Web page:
- A couple dozen basil leaves
- 100ml water
- 100ml semi-skim milk
- 1 gram soy lecithin
- Boil basil leaves in water and milk. Let cool, then strain.
- Whisk in soy lecithin, then let rest for a minute. Blend the solution with an immersion blender and combine with anything that tastes better with basil.
Transglutaminase: glue, for meat!
I like sticking bacon to other meats.
I like wrapping things in bacon.
But despite my love for eating bacon-meat combos, I hate cooking those things.
The bacon gets all misshapen, and heat doesn’t transfer evenly, leaving sections of undercooked or uncooked meat – not cool!
Add a few grams to water, apply to some of your favorite meats, and stick ‘em together overnight.
The next morning you’ll find the two meats perfectly fused into something greater than the sum of its parts.
Now is the time to combine pork belly and chicken breast, or chicken skin and steak, or bacon and anything at all.
Before you get too crazy with transglutaminase, just remember that different meats have different cooking temperatures, so you’ll want to be really careful about what meats you choose and how to arrange them.
If you do it improperly, you could end up with dried up chicken and still-raw pork in the same bite, which could give you food poisoning.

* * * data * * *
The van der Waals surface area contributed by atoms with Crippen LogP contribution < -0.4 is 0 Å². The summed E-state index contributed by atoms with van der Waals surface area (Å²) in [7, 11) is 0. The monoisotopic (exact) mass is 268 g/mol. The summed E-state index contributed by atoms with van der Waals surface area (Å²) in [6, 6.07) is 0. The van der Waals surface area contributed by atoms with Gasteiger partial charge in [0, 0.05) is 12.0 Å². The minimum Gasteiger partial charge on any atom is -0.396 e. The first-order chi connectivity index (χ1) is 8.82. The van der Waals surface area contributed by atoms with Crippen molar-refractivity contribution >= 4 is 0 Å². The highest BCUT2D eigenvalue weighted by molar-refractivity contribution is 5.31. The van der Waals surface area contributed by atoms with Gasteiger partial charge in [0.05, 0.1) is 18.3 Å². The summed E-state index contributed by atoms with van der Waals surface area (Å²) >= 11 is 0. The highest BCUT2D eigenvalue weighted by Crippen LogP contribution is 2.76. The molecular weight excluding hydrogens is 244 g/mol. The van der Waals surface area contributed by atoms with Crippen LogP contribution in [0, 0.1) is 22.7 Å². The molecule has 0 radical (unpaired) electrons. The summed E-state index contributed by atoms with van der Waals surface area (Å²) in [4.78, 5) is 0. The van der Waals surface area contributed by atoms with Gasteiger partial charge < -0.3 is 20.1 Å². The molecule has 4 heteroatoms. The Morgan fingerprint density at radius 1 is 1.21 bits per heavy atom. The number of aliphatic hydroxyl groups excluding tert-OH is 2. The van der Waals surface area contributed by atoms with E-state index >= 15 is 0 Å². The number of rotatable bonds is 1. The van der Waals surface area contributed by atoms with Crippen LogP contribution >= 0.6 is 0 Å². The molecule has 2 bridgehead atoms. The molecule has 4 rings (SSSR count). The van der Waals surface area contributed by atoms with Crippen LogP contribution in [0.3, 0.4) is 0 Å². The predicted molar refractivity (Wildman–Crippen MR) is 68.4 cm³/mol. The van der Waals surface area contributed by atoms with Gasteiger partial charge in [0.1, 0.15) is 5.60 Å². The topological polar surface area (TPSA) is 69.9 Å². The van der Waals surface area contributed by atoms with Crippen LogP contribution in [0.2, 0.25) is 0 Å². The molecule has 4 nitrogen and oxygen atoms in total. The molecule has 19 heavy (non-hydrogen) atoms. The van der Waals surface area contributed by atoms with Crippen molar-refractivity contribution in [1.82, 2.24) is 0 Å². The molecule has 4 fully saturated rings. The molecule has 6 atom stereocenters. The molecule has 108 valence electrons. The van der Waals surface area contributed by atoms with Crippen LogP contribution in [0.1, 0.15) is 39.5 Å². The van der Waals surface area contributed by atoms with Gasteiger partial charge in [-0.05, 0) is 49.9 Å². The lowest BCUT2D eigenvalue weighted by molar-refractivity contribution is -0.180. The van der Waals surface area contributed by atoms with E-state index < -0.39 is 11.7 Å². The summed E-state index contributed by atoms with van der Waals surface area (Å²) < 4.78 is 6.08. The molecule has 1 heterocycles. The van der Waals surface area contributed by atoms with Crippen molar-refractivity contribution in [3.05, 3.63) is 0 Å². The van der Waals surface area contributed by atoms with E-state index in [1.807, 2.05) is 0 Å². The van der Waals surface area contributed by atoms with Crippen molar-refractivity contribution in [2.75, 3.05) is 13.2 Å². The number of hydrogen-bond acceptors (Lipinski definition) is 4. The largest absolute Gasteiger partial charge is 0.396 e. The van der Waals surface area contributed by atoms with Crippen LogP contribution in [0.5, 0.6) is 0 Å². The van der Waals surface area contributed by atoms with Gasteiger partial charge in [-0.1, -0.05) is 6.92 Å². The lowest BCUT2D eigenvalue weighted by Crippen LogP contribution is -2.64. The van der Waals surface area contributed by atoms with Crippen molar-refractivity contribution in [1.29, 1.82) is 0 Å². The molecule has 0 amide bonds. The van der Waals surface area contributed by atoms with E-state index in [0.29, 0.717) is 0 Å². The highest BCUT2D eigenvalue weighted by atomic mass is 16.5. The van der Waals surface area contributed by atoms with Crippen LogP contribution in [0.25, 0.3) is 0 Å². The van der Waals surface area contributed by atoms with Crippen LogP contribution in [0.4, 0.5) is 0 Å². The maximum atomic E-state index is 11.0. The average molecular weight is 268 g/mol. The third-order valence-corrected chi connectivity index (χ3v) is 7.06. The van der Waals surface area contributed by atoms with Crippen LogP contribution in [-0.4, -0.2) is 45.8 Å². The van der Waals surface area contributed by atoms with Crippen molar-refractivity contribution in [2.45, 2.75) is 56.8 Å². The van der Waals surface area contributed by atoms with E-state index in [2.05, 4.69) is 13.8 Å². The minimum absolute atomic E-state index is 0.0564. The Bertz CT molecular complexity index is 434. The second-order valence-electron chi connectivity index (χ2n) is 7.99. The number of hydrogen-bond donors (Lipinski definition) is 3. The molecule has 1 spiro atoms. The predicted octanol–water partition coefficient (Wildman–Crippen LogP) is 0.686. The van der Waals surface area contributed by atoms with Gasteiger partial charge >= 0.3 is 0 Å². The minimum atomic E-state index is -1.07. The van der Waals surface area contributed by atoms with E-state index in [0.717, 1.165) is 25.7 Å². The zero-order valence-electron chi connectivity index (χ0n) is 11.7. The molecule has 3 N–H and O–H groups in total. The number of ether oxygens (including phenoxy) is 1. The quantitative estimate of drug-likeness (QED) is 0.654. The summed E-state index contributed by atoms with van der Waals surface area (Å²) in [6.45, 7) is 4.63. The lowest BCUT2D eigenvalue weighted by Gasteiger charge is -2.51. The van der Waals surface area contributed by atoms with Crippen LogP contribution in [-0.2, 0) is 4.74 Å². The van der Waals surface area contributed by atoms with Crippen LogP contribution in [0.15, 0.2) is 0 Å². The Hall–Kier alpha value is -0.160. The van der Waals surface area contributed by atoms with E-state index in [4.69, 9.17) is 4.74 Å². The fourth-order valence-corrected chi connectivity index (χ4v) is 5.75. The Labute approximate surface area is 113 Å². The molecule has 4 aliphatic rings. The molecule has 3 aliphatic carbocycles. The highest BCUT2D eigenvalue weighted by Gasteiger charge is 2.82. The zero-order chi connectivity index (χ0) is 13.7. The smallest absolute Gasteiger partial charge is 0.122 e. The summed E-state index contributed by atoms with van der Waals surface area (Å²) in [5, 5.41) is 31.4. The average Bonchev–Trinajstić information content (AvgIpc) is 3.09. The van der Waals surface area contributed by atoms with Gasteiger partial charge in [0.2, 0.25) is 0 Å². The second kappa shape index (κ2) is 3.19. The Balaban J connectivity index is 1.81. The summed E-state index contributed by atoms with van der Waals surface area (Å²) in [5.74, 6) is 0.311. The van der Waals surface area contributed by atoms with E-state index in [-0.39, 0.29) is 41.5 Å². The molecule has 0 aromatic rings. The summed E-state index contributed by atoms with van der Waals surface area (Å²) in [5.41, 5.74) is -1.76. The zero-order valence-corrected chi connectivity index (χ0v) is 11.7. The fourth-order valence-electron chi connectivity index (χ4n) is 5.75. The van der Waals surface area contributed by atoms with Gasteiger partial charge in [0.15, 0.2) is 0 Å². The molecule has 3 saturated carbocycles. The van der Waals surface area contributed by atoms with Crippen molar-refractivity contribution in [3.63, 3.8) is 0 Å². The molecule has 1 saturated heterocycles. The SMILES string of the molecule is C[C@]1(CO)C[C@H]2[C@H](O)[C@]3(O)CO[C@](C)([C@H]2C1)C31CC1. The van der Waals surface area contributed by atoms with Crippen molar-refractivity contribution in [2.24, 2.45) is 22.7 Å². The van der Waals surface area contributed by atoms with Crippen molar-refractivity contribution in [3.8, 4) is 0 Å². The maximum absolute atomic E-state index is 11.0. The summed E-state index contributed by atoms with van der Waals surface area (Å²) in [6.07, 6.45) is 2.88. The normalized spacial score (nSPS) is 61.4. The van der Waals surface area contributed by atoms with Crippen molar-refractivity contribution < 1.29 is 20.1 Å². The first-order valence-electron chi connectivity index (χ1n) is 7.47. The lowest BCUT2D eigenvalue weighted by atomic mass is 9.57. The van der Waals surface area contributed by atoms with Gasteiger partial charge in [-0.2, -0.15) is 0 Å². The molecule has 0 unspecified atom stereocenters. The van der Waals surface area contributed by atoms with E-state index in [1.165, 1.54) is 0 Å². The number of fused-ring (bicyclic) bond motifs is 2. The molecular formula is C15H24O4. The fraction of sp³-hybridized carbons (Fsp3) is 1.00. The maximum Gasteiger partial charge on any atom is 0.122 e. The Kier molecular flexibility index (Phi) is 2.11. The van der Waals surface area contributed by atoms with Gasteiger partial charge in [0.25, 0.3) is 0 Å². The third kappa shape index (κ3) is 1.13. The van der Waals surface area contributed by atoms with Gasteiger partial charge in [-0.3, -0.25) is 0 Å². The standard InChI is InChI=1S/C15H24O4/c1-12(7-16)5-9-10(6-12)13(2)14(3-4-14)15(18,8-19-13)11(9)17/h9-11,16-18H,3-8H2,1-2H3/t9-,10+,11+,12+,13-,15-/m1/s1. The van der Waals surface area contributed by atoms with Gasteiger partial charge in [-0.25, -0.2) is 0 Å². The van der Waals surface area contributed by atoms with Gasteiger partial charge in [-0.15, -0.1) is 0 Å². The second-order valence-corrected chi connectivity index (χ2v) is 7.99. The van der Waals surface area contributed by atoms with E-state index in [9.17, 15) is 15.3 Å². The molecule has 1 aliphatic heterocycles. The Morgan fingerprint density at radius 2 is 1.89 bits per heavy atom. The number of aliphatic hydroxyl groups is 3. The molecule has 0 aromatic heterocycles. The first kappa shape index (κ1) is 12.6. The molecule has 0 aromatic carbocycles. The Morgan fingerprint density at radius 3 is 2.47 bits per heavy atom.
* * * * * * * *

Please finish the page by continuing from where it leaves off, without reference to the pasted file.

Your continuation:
So make sure you cook the whole dish to the minimum safe temperature!
Now it’s onto the fun stuff. This is a dish I’ve adapted from Cooking for Geeks by Jeff Potter, which I think is probably the best book to introduce a person to applied food science.
The way the book describes the act of cooking—and the detailed science behind it—is crucial to really getting molecular gastronomy.
Potter takes traditional recipes and does experiments to make them even more delicious.
- 8 large scallops
- 8 slices bacon, cut in half to wrap around the scallop with no overlap
- 3 tbsp transglutaminase
- Combine the transglutaminase with 1/3 cup of water to form a slurry.
- Using a brush, coat one side of the bacon with the slurry, then place the scallop on the bacon, and roll the bacon around the scallop. Repeat for each scallop. Let sit in the fridge for two hours until bacon is firmly stuck to the scallop.
- Preheat your oven to 400°F/200°C. Place oil in a frying pan to hot; sear the non-bacon-covered ends of the scallops until brown (about a minute per side).
- Transfer the frying pan directly into the oven. Finish scallops in the oven for about five to eight minutes, until the bacon and the scallop are cooked.
Does this sound like your jam?
Well, a great resource for more molecular gastronomy recipes and techniques is Khymos.
At very least, it will point you in the right direction, as they review every book released.
Andrew K is a Community Coordinator over at ApplianceHelp.com. They’re a DIY home repair resource and a retailer of appliance parts, and they love to contribute to communities that they’re passionate about. They care about DIY, frugality, the environment, repurposing and helping homeowners tackle their own home repairs.